Netflix, which describes itself as the leading global internet subscription service for films and TV programs, is launching its service in the United Kingdom and Ireland.
CEO, Reed Hastings, told Reuters TV that British and Irish subscribers can use Netflix through an array of internet-connected devices…
“The Wii, PS3, the Xbox and Apple TV…”
The service will cost £5.99 in the United Kingdom ($9.25) and 6.99 euros ($8.93) in Ireland. That allows for unlimited streaming, but Netflix will not offer DVDs by mail, as it does in the United States.
That’s in marked contrast to Amazon-owned rival, LoveFilm, which offers both, although at a higher cost.
“DVD by post… it’s a little bit like when we all used to travel by horse and buggy. And what the modern consumer wants is streaming. And in the U.S., we’re almost all streaming. We’re streaming-only across Canada, Latin America and now we’re super excited to be in the U.K. and Ireland, launching today. And anyone can try Netflix for free.”
LoveFilm, which has two million customers in its core British market, immediately announced its own streaming-only service, which undercuts Netflix on price at £4.99 ($7.72) per month.
Still, Hastings says he believes Netflix is well positioned to compete…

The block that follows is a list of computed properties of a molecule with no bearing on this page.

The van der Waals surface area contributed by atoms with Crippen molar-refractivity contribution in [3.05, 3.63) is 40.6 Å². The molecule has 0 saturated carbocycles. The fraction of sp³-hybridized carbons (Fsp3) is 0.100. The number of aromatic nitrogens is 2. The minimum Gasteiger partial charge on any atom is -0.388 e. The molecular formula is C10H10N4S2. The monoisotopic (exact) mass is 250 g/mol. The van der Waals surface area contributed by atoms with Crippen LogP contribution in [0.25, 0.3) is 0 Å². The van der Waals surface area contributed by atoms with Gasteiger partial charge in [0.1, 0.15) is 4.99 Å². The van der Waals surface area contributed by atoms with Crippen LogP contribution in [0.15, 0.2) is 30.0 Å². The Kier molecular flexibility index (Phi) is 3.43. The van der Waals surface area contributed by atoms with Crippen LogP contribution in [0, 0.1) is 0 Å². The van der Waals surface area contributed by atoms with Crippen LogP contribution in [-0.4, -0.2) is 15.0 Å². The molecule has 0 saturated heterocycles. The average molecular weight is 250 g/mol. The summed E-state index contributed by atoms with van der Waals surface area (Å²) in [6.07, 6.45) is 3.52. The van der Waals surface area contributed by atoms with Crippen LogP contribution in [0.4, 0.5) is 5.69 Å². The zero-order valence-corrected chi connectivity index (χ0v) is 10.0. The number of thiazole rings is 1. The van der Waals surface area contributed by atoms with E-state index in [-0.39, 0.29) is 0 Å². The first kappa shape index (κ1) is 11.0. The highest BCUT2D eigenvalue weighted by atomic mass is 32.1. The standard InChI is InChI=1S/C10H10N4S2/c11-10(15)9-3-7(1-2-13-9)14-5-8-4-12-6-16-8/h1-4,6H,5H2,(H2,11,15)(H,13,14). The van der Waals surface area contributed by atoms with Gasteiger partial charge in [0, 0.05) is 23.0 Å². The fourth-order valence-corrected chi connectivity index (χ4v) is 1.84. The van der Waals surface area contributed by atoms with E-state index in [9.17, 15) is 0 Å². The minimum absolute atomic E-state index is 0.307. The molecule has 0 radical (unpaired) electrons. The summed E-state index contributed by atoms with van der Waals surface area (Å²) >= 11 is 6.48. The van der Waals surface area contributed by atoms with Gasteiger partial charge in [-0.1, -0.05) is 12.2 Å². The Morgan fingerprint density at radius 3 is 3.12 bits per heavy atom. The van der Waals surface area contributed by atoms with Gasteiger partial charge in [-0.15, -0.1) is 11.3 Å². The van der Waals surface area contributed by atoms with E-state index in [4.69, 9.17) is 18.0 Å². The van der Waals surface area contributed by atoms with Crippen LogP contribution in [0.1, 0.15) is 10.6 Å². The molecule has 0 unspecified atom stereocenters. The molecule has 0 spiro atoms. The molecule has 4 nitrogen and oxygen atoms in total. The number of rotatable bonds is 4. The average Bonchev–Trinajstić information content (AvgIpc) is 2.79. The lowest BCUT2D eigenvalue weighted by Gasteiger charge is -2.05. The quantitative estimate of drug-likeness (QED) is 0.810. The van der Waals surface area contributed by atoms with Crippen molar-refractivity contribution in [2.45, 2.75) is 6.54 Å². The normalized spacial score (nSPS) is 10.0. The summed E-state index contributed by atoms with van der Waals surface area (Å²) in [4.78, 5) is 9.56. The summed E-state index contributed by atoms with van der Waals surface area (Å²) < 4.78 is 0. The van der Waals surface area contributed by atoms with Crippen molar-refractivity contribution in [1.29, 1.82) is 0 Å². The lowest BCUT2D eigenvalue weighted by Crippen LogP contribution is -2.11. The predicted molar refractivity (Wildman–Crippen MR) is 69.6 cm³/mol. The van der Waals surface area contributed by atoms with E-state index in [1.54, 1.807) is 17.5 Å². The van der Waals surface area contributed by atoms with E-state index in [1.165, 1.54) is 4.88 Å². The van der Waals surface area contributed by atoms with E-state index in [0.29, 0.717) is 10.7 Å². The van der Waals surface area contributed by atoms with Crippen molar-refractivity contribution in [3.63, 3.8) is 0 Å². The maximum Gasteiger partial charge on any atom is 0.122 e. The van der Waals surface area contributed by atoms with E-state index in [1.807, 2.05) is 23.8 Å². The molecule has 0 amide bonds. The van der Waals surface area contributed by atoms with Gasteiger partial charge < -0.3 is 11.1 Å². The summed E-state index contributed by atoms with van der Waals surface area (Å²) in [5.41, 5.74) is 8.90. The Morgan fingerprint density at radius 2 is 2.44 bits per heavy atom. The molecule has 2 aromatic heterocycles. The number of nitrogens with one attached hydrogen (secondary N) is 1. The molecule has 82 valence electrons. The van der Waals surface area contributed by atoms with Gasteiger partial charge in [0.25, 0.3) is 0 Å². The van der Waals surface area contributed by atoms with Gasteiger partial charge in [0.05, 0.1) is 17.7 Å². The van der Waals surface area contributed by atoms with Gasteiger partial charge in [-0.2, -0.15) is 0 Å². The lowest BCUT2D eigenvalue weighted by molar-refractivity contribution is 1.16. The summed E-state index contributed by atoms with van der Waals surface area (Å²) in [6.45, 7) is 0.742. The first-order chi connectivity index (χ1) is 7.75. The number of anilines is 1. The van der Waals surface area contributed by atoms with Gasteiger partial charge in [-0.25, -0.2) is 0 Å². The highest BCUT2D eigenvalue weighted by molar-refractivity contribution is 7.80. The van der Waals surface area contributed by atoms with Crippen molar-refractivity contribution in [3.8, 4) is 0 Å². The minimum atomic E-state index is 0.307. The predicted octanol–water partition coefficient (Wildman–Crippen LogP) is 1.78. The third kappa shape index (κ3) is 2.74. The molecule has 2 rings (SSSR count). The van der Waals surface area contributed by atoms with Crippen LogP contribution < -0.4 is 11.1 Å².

“We’re on every platform. No one else is on every platform. No one else is on Apple TV. No one else is on Nintendo Wii. We’ve got 5.1 high-definition streaming. No one else has high-defintion streaming. We’ve got vastly more content than anyone, so there’s a lot of reasons to subscribe.”
Netflix Product Officer, Neil Hunt, says the company is also doing more to understand what it’s customers want to watch…
“By getting people to rate movies on a five-star scale, by watching the kind of stuff that each individual chooses to watch, we can learn about each individual’s taste and we have a variety of complex algorithms and technology behind the scenes that matches that up and presents you with what you see on the screen – very personalized suggestions and pics for each individual.”
The high cost of international expansion is one of the factors that has weighed on Netflix stock, which lost over 60% of its value in 2011.
A sudden price hike was blamed for alienating many consumers in its home market, but Hastings says Netflix began winning customers back in the fourth quarter, when over two billion hours of streaming content was viewed by its customers alone.